- Engage your child in banking, cooking, shopping, construction and budgeting activities that estimate quantities, calculate balances, and measure.
- Help your child understand and analyze data, statistics and daily information from newspapers, sports and television.
- Communicate with your child about math. Ask your child what math they are learning or to explain their thinking strategies by asking, “How did you do that? Can you explain your solution? Is there another way of doing the question?”
- Provide space at home and where possible, have the appropriate math tools to complete homework or math tasks (rulers, calculators, etc).
- Support and encourage your child with homework. Encourage your child to persevere with math tasks, looking for new solutions or seeking out other resources. Ask “What is the problem you are working on? Are there words you don’t know? Can you find other examples from your notes? Can you draw a picture or make a diagram? What is your teacher asking you to do? Would it help to do another question first? Who can you ask for assistance?” Having your child explain something out loud sometimes helps find a solution. Have him or her show all of their thinking and calculations to support their solutions.
- Exhibit a positive attitude towards math. Set expectations that include success in math and learn about careers that use math.

**Additional information and resources to support your child’s learning. **

The list is not exhaustive.

- National Council of Teachers of Mathematics- Family Resource page

Resources to help your child learn math - Your Child and the Middle Years Provincial Assessment

Information about the Manitoba Middle Years Provincial Assessment - Illuminations

This site is part of the National Council of Teachers of Mathematics web site called "Illuminations". It provides parents and teachers with a dynamic menu to search over 1,100 Internet math resources. Parents can find material to assist children who might not understand a particular math concept, as well as materials that will extend children's understanding. The site also show parents how the teaching and learning of mathematics has changed. - Figure this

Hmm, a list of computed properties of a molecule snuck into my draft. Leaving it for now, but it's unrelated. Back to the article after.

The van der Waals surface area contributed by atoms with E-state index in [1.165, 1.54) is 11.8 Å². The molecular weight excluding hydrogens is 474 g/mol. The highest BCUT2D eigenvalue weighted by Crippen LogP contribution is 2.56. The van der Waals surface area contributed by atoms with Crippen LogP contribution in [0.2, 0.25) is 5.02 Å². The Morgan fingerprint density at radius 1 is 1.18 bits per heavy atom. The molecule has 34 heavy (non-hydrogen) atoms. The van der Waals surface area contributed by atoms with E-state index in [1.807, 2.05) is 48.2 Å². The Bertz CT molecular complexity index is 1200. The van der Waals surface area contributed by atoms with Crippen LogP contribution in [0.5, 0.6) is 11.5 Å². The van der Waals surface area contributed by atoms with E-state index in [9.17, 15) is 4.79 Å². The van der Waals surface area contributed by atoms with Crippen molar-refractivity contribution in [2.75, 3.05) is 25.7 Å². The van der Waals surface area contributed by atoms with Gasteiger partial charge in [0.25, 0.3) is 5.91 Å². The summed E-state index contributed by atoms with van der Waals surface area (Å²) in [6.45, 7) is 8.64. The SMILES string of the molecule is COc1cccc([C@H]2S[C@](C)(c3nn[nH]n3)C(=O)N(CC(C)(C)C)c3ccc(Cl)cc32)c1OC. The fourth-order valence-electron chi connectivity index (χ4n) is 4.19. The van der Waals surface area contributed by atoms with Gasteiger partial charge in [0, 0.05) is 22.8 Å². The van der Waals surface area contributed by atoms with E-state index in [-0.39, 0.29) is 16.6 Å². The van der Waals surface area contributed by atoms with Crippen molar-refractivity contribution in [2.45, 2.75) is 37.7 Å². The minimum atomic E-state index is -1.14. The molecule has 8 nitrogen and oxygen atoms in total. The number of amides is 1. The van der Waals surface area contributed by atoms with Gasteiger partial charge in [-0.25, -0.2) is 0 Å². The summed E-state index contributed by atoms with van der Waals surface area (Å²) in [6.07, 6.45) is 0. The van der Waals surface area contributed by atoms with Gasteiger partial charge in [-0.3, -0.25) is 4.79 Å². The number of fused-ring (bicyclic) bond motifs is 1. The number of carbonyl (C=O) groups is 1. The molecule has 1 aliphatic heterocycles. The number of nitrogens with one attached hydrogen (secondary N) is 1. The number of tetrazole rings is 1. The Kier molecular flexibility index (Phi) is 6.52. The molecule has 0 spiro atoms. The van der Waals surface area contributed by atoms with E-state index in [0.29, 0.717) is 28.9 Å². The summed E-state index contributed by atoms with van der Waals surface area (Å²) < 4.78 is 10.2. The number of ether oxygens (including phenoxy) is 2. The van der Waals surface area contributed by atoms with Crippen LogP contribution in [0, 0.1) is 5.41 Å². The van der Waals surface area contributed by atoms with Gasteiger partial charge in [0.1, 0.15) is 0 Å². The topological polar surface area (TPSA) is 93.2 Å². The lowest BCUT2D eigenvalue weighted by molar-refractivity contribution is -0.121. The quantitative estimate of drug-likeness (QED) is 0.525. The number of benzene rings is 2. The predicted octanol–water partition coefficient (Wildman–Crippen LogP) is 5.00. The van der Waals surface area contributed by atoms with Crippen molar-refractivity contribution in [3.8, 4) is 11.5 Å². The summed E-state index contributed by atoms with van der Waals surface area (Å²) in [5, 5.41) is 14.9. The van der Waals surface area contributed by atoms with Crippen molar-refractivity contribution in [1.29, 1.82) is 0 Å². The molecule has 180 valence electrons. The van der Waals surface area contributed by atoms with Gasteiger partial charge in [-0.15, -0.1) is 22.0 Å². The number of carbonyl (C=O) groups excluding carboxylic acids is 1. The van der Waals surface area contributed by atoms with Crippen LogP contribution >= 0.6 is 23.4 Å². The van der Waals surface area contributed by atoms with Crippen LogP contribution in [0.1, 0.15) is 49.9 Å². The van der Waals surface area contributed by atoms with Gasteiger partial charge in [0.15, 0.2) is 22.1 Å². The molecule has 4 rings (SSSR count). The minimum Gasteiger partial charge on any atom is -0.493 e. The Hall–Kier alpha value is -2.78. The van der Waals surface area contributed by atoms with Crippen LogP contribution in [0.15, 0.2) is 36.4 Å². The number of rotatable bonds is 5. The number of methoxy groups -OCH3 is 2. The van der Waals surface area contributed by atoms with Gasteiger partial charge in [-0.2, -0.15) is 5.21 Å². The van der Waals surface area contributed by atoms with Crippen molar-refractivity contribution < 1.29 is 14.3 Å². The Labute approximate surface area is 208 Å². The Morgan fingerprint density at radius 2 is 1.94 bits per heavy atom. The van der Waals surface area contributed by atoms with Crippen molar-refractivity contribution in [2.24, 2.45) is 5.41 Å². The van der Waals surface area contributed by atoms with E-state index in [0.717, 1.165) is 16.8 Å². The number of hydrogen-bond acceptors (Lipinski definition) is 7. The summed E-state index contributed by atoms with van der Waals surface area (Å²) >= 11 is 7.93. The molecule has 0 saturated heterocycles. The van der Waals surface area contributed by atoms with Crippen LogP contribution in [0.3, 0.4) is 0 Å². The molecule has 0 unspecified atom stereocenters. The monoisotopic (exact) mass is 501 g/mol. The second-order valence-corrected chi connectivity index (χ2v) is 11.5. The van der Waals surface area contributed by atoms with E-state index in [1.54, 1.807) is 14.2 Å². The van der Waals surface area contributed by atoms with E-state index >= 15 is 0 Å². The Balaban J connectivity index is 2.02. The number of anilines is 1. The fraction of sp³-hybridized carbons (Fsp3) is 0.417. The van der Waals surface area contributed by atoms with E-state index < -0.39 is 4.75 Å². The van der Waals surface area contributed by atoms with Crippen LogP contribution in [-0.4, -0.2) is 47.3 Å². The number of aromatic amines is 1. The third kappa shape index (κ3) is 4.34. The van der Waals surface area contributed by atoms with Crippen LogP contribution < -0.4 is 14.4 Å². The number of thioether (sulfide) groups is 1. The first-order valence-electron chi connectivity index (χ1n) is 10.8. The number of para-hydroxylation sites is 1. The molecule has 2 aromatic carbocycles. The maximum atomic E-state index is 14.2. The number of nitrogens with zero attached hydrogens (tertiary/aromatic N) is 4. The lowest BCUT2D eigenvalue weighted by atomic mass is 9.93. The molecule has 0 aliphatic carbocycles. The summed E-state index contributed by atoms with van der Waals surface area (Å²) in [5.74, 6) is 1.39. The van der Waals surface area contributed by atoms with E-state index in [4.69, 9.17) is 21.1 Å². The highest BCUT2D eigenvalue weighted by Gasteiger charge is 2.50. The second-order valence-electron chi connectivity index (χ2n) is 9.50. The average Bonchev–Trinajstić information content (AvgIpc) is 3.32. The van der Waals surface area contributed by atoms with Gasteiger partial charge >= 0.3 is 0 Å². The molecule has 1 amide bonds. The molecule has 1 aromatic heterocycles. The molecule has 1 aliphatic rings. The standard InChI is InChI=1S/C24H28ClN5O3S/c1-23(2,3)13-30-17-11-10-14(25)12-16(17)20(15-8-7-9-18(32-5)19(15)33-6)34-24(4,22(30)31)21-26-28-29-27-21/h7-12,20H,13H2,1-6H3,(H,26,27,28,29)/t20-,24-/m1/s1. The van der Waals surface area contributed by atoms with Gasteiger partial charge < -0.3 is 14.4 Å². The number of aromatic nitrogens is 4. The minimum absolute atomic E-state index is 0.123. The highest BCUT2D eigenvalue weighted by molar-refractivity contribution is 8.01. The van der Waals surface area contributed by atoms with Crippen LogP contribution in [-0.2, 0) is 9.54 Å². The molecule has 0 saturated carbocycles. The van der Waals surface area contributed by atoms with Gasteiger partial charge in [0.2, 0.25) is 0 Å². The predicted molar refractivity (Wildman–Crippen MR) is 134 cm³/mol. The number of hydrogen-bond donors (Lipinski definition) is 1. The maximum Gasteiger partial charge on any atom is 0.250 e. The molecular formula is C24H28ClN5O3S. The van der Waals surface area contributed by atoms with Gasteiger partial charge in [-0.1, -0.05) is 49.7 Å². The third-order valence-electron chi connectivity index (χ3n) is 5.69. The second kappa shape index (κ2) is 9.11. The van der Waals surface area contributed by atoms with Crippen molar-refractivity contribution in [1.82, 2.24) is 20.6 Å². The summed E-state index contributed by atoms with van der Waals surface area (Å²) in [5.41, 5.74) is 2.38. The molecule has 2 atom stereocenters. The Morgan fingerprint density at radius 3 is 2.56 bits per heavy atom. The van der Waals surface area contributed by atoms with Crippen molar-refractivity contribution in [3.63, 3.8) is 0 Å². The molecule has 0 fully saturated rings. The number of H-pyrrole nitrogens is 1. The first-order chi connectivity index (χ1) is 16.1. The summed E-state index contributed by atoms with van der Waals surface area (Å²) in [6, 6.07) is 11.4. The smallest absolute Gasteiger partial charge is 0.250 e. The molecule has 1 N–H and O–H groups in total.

Created by the National Council of Teachers of Mathematics, this site helps families enjoy mathematics outside school through a series of fun challenges. - Math Forum

This online community includes teachers, students, researchers, parents and educators who have an interest in math and math education. The site includes Ask Dr. Math, Problems of the Week, discussion groups and much more. - MathFROG provides fun resources and online games for mathematics for grades 4, 5, and 6 students, teachers and parents.
- NRICH enriching mathematics

Enrichment mathematics activities and challenges for students grades 1 to12. - KhanAcademy

On this site, you will find a library of over 2,400 videos covering mathematics to physics, finance, and history.

- PBS Kids

Activities and games - New Zealand curriculum family site

Online games for children to provide math skills practice and enrichment - Math Playground

Mathematical games - Gamequarium

More games and videos - Academic Skill Builders

Multiplayer educational games - Funbrain

For children from preschool to grade 8, this site offers interactive games in math, reading, and literacy.

Here are some questions that are often asked about Mathematics. If you have a question that isn't answered here, you can ask your child's teacher or use the comment form on the left of the page.

## What has changed in the new curriculum? |

## How can I stay informed about the revised mathematics program? |

## Will my child learn basic addition, subtraction and multiplication? |

## What do you mean by mental math and estimation? |

## What are mental math strategies? |

## How can I help my child with mental math and estimation? |

## What is meant by personal strategies? |

## What is meant by problem solving? |